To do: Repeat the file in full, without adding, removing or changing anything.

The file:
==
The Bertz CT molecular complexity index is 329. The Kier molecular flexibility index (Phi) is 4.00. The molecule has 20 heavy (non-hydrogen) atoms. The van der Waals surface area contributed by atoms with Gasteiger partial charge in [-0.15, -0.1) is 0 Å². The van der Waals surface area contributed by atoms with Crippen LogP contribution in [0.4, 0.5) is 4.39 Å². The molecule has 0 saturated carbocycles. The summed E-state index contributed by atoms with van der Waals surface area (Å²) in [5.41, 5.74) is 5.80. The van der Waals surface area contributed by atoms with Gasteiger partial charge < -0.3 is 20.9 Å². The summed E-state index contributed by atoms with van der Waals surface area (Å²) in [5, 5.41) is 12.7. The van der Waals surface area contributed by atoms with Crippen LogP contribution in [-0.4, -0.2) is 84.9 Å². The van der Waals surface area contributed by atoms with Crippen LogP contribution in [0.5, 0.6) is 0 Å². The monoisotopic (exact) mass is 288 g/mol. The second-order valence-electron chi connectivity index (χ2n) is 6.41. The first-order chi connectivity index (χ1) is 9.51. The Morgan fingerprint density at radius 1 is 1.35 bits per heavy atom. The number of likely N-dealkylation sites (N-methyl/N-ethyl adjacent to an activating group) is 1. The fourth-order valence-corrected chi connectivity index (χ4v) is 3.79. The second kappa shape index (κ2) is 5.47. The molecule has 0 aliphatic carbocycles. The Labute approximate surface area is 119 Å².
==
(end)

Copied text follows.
The Bertz CT molecular complexity index is 329. The Kier molecular flexibility index (Phi) is 4.00. The molecule has 20 heavy (non-hydrogen) atoms. The van der Waals surface area contributed by atoms with Gasteiger partial charge in [-0.15, -0.1) is 0 Å². The van der Waals surface area contributed by atoms with Crippen LogP contribution in [0.4, 0.5) is 4.39 Å². The molecule has 0 saturated carbocycles. The summed E-state index contributed by atoms with van der Waals surface area (Å²) in [5.41, 5.74) is 5.80. The van der Waals surface area contributed by atoms with Gasteiger partial charge < -0.3 is 20.9 Å². The summed E-state index contributed by atoms with van der Waals surface area (Å²) in [5, 5.41) is 12.7. The van der Waals surface area contributed by atoms with Crippen LogP contribution in [-0.4, -0.2) is 84.9 Å². The van der Waals surface area contributed by atoms with Crippen LogP contribution in [0.5, 0.6) is 0 Å². The monoisotopic (exact) mass is 288 g/mol. The second-order valence-electron chi connectivity index (χ2n) is 6.41. The first-order chi connectivity index (χ1) is 9.51. The Morgan fingerprint density at radius 1 is 1.35 bits per heavy atom. The number of likely N-dealkylation sites (N-methyl/N-ethyl adjacent to an activating group) is 1. The fourth-order valence-corrected chi connectivity index (χ4v) is 3.79. The second kappa shape index (κ2) is 5.47. The molecule has 0 aliphatic carbocycles. The Labute approximate surface area is 119 Å².